As Attorney General and Governor, Beshear fought to protect essential health care coverage
FRANKFORT, Ky. (June 17, 2021) – Today, Gov. Andy Beshear and a coalition of states won a U.S. Supreme Court case, California v. Texas, that upholds the Affordable Care Act (ACA), protecting health care coverage for 1.8 million Kentuckians and millions more Americans with pre-existing medical conditions.
Gov. Beshear, who believes health care is a basic human right and who has prioritized access to quality care, first intervened to join the case and defend the ACA in April 2018 as attorney general. In 2020, the Governor joined California Attorney General Xavier Becerra to co-lead the appeal to the U.S. Supreme Court.
“I am so honored to lead Kentucky’s efforts to preserve access to affordable health care for nearly 1.8 million Kentuckians – and 133 million Americans, including 17 million children – with pre-existing medical conditions, like cancer and pregnancy, and chronic medical conditions, like heart disease, diabetes and asthma,” Gov. Beshear said. “Today is a great day for our Kentucky families and our health care systems. Now those with pre-existing conditions don’t have to worry about being denied coverage; our women and seniors won’t be forced to pay more; and our health care systems will remain strong and ready to care of all our Kentucky families.”
Gov. Beshear said there are at least 10 ways Kentuckians would have been harmed if the case was not overturned, including: expanded Medicaid would have been eliminated; children under the age of 26 would not have been able to remain on their parents’ insurance; seniors would have had to pay more for prescription drugs; and guaranteed pregnancy coverage would have been eliminated. There were also ramifications in the fight against the opioid epidemic and protection from lifetime insurance limits.
Kentucky has reduced its uninsured rate by more than half, with 683,392 Kentucky residents gaining access to health care coverage because of the Affordable Care Act, according to the U.S. Department of Health & Human Services. The commonwealth's uninsured rate fell from 14.3 percent in 2013 to 6.4 percent as of 2019.
Today’s 7-2 decision reversed the Fifth Circuit Court of Appeals’ decision that found the plaintiffs had standing and that would have invalidated the ACA and erased health care for tens of millions of Americans. The lawsuit argued that Congress rendered the ACA’s individual mandate unconstitutional by reducing the tax penalty to $0 and the rest of the ACA should be held invalid because of that change.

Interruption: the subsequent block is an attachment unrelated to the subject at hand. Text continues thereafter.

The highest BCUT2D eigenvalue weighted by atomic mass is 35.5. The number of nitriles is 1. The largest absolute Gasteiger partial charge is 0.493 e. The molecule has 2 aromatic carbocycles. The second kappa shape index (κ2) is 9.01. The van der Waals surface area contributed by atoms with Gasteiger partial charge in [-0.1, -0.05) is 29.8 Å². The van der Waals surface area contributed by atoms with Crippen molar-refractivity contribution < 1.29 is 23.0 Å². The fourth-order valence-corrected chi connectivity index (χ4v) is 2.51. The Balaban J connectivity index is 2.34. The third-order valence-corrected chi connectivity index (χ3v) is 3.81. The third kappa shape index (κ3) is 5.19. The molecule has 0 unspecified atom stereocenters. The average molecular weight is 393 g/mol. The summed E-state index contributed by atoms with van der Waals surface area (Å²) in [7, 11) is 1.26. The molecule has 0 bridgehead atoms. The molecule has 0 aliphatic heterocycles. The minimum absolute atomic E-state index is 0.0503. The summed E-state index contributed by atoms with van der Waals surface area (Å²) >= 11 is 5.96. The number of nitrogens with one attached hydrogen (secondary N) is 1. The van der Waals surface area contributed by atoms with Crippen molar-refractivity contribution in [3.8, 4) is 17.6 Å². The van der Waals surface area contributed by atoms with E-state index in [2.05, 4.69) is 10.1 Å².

At the time Gov. Beshear brought Kentucky into the lawsuit, Kentucky stood to lose nearly $49.7 billion in federal funding for its expanded Medicaid and subsidies for those on the individual market.
The U.S. Supreme Court held that the states and individuals who brought the lawsuit lacked standing and ordered that the lower court dismiss the case.
The coalition joining Gov. Beshear included attorneys general of California, Colorado, Connecticut, Delaware, Hawaii, Illinois, Iowa, Massachusetts, Michigan, Minnesota (by and through its Department of Commerce), Nevada, New Jersey, New York, North Carolina, Oregon, Rhode Island, Vermont, Virginia, Washington, and the District of Columbia.
The Texas v. U.S. case began in late February 2018, when the plaintiffs, two individuals along with 18 states led by Texas, filed a lawsuit challenging one provision of the ACA: the requirement that individuals maintain health insurance or face a zero-dollar tax. The plaintiffs argued that this change made the minimum coverage provision unconstitutional and that the rest of the ACA could not be “severed” from that one provision, so the entire act must be struck down. Gov. Beshear and the coalition of states moved to intervene in the case on April 9, 2018.
On December 14, 2018, a Northern District of Texas judge issued his decision agreeing with the plaintiffs.
In response, the coalition of attorneys general filed a motion to stay the effect of that decision and to expedite resolution of the case. The district court granted that motion on December 30, 2018. On January 3, 2019, the coalition of attorneys general continued their legal defense and appealed to the Fifth Circuit Court of Appeals. The Fifth Circuit upheld the district court’s decision on December 18, 2019, and Gov. Beshear and the coalition of states sought the Supreme Court’s review on January 3, 2020.